Tuesday, April 27, 2010

New species of human malaria

Over two-hundred species of malaria exist, but few infect humans. "Plasmodium falciparum and Plasmodium vivax are the most common. Plasmodium falciparum is the most deadly" (WHO). While investigating the fourth type of human malaria, Plasmodium ovale, scientists "confirmed that the parasite is actually two similar but distinct species which do not reproduce with each other" (London).

"Researchers from the London School of Hygiene & Tropical Medicine, the Hospital for Tropical Diseases and Mahidol University, Bangkok collaborated last year in order to share their research after noticing that the single parasite Plasmodium ovale, though visible through a microscope, was not detected by forensic DNA tests designed to identify the species."

According to lead researcher, Dr. Colin Sutherland, it "was a great surprise to find that, not only are these two species completely distinct from each other by every test we carried out, they actually occur in people living side by side" in the same towns. "We hope to continue our work so we can unravel the mysterious differences between these two newly recognized human pathogens," he says (Sutherland).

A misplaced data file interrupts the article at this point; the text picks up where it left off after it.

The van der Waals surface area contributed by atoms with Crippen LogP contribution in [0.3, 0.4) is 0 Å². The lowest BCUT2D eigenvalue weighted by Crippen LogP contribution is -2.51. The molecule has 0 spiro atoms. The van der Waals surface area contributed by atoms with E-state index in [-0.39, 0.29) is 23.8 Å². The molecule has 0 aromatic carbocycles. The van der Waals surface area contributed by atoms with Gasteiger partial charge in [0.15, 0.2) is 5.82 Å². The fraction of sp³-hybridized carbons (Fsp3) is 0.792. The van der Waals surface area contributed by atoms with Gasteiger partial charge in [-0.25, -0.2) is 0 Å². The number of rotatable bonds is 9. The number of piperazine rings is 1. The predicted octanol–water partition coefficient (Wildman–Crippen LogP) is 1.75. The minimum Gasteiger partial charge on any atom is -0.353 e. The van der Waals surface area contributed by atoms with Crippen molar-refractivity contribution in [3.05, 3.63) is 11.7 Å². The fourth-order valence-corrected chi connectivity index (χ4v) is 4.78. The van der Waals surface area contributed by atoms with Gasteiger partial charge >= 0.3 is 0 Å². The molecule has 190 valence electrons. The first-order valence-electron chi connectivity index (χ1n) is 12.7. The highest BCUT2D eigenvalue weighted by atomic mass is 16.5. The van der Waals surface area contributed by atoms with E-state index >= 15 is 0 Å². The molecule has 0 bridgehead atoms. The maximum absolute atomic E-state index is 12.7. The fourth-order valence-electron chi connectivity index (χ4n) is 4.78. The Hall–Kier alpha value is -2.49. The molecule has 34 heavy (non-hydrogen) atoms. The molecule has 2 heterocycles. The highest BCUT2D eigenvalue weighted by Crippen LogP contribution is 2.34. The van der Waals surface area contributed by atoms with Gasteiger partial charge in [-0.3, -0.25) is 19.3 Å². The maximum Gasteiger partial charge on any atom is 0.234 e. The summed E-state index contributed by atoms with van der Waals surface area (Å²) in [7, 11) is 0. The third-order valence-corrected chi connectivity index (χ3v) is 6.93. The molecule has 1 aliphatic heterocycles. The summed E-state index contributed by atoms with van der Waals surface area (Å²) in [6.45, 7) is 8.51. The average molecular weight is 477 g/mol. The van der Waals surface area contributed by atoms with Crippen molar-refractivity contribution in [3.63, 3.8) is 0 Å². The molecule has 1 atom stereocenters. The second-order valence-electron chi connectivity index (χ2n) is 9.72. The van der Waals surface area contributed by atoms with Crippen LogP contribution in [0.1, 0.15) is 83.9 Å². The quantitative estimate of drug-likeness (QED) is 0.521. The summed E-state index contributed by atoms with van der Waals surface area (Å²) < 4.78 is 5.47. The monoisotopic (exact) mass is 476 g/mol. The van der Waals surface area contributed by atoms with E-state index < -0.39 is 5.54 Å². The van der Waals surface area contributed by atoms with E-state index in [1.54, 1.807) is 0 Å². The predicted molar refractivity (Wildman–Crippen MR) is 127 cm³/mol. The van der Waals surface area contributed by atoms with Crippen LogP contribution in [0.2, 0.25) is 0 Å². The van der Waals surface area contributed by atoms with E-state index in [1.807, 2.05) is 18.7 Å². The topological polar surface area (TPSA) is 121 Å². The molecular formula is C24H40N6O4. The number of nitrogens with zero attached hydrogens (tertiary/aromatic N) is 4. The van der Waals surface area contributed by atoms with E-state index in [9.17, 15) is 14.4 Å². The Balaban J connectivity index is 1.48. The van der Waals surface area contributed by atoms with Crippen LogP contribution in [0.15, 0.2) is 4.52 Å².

London School of Hygiene & Tropical Medicine (2010, April 19). New species of human malaria recognized. ScienceDaily. Retrieved April 27, 2010, from http://www.sciencedaily.com¬ /releases/2010/04/100419150951.htm

Sutherland et al. Two Nonrecombining Sympatric Forms of the Human Malaria Parasite Plasmodium ovale Occur Globally. The Journal of Infectious Diseases, 2010; 201 (10): 1544 DOI: 10.1086/652240

WHO. "Malaria fact sheet." http://www.who.int/mediacentre/factsheets/fs094/en/

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